Budget 2024

Tax and spend fiscal plan will inhibit growth

As published in La Presse

The Canadian and Quebec governments have issued a flurry of headline-grabbing announcements to attract foreign companies to the battery industry. We’ve lost count of the billions of dollars in direct subsidies paid.

Speaking before the Metropolitan Montreal Chamber of Commerce last week, Prime Minister Justin Trudeau said, “Building healthy industries moving towards carbon neutrality will yield much more than taking this money to reduce the debt.”

There is something deeply simplistic and unhealthy about this economic model, of a public cheque book bent on attracting foreign companies. Obviously, this isn’t about banning or discouraging foreign investment—it’s a necessary thing in a mid-sized economy such as ours—but to go from there to considering it as a sort of magic potion for long-term economic growth is a wide river to cross.

On the one hand, in an employment market characterized by labor shortages, we’re just moving jobs from one company to another, largely to the detriment of SMEs.

On the other, you might wonder if it’s a good idea to put all our eggs in a sector where North American competitiveness in the future is far from being assured. Right now, our production costs remain stubbornly high, and China has a considerable head start over us in supply chain terms. Though there are sectors where we are better positioned: water and energy, artificial intelligence and robotics, biotechnology, aerospace, agri-food, infrastructure, and advanced materials.

Dangerous idea

The idea that government subsidies to foreign companies in themselves will make Quebec and Canada more innovative economies is dangerous. The Americans, Germans, South Koreans, Israelis, and Dutch, to name only a few, have long understood the fundamental contribution of their public research institutions and the importance of coordination in their innovation ecosystems.

Innovation builds on the strength of an ecosystem fueled by the kind of research and development (R&D) that is transferable to Quebec and Canadian companies. In simple terms, we must concentrate on the way (the mechanisms and incentives) we translate intellectual capital and public R&D into more private R&D and ultimately into more innovation and economic growth.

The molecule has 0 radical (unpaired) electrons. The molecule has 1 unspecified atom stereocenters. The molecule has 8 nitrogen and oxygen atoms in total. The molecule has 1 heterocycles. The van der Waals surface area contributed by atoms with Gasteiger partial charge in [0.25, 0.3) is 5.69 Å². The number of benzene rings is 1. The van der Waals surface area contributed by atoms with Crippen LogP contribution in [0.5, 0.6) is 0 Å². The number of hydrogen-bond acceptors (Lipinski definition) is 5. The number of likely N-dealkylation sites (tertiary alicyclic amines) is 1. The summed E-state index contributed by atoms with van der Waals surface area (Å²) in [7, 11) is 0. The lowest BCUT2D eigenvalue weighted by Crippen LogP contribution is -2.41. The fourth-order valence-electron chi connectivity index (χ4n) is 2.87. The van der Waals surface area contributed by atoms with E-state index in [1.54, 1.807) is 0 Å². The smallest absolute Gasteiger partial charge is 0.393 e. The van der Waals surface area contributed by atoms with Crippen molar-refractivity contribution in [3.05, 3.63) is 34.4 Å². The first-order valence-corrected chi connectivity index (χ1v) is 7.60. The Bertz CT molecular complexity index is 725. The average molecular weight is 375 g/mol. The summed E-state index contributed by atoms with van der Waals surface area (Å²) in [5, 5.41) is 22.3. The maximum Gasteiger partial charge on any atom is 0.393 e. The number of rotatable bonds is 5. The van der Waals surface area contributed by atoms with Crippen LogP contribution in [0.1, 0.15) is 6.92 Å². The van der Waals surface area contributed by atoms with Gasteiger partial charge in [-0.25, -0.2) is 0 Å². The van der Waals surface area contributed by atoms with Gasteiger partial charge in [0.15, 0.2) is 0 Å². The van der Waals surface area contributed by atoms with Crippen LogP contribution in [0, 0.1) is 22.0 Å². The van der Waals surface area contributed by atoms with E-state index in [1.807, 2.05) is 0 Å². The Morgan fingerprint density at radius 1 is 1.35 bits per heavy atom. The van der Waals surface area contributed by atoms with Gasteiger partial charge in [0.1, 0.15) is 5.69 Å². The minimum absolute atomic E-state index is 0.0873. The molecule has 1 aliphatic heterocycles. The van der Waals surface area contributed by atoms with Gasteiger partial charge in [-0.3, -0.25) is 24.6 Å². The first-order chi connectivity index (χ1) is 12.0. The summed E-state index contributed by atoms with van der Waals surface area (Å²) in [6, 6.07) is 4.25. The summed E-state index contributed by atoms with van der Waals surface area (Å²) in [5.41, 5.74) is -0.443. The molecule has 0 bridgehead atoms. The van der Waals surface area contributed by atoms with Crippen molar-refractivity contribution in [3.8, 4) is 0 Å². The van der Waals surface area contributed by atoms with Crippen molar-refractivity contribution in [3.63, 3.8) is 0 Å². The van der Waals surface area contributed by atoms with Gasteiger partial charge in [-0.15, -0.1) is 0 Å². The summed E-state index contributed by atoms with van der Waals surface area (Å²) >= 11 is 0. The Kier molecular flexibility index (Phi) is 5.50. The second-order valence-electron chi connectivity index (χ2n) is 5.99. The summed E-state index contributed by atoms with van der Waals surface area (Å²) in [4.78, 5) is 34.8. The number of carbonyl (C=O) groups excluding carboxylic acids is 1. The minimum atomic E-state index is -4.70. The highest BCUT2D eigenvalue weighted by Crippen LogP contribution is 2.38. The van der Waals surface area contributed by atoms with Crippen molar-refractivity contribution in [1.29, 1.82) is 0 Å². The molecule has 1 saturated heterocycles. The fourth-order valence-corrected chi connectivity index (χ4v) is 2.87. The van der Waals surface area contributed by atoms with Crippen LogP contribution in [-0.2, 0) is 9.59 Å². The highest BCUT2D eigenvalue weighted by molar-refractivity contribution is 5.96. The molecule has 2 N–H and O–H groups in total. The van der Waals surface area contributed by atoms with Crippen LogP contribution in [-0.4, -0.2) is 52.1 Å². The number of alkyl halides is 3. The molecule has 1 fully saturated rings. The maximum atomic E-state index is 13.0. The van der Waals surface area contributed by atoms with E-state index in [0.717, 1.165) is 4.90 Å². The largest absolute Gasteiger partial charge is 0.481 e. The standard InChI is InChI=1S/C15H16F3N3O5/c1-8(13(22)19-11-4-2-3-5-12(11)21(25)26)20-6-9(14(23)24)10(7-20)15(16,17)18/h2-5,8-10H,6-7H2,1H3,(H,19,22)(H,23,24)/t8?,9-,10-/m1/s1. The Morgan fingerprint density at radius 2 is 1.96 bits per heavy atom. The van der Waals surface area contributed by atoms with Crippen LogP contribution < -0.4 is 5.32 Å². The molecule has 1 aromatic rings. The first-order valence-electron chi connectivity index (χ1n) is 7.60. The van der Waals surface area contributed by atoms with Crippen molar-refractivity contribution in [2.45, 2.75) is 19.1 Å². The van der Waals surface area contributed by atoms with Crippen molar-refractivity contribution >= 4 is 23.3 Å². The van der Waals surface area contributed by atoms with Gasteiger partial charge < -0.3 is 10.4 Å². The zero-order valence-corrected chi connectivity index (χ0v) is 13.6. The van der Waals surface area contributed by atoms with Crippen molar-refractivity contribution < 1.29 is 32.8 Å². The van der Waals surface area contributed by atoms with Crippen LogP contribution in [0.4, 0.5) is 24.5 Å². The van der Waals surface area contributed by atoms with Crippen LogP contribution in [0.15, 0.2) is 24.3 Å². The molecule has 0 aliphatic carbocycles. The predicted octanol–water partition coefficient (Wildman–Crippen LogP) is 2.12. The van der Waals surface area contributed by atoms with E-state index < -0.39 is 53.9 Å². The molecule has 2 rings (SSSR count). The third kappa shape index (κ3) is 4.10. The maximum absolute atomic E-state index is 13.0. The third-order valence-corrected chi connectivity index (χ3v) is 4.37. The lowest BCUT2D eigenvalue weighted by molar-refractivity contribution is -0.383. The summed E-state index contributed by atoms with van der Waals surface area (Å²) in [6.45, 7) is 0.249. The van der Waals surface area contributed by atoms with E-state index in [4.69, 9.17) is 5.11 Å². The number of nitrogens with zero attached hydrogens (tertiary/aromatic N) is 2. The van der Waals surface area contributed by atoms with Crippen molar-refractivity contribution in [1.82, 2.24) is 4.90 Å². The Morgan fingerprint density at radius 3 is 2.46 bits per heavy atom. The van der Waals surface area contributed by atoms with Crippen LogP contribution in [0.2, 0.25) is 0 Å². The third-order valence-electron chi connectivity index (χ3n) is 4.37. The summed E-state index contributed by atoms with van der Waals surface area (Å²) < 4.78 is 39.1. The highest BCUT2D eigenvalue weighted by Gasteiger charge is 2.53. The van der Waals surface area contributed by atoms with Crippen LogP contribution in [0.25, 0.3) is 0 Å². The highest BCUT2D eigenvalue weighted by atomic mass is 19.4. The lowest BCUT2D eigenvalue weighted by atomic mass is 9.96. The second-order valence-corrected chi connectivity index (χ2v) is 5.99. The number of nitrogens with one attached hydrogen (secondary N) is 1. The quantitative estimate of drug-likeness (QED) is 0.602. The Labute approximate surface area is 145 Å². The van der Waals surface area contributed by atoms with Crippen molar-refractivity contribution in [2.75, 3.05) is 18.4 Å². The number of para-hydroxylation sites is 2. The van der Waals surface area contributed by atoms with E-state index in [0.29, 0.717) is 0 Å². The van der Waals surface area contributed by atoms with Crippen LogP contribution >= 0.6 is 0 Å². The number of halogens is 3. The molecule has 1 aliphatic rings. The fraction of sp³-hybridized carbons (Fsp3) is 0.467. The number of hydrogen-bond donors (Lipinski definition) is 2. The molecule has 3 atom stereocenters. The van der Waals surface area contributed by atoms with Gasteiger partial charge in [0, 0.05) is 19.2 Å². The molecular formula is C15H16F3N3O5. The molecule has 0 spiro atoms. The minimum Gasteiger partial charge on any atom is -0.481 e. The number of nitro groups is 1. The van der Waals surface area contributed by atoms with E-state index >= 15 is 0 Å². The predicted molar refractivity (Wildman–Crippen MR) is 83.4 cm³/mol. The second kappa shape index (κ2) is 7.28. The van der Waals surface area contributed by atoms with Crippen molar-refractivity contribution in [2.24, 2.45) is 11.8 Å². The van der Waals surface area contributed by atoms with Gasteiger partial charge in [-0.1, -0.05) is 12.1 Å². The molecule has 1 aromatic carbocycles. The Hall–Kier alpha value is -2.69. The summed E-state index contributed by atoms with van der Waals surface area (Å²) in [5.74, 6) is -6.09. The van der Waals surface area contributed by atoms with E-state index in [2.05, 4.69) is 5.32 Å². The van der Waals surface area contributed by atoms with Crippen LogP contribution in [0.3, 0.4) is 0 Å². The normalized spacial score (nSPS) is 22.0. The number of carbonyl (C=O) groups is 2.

Finally, these “investments” do not in fact create innovation or Quebec and Canadian intellectual property. We’re essentially importing technology from elsewhere that will only yield very small net economic returns for Quebec and Canada. We must instead prioritize local industrial research in our own innovative and productivity-enhancing industries.

To do this, we must create and build bridges and collaborative institutions between the public and private sectors.

It’s at the basis of the ARPA model in the United States, which has been rolled out in defense (DARPA), energy (ARPA-E), biomedical research (BARDA), and, more recently, health (ARPA-H). To this list we can safely add NASA (aerospace), which works roughly along the same lines. It’s the basis of the Max Planck and Fraunhofer model in Germany. It’s the basis of LabEx in France. It’s the basis of the TNO model in the Netherlands, a country half the size of New Brunswick that is the second largest agricultural exporter in the world.

Canada and Quebec need, as a key element of their sectoral industrial strategy, a modern incarnation of what were once known as corporate labs in its innovative industries— places where industrial research, conducted in collaboration with governments, universities, and businesses, leads to real and wide-scale innovation in the economy.

Converting ideas and knowledge into products, services and intellectual property is still a formidable challenge. Making industrial policy out of subsidies to foreign companies and believing that our universities are “innovators” is a recipe for economic stagnation. A modern industrial policy requires an institutional infrastructure to support modern applications of science and technology in highly competitive and advanced local industries. Canada and Quebec have many support mechanisms that are quite peripheral overall, but few or no real generators of innovation. We do not, here in Canada, have a DARPA, a Fraunhofer, a LabEx, or a TNO.

We have to push for an economic growth model in which the intellectual property created by our public R&D funding will drive Canadian companies’ economic growth through innovation and technology adoption. Ultimately, it is that that will kickstart our progress on productivity.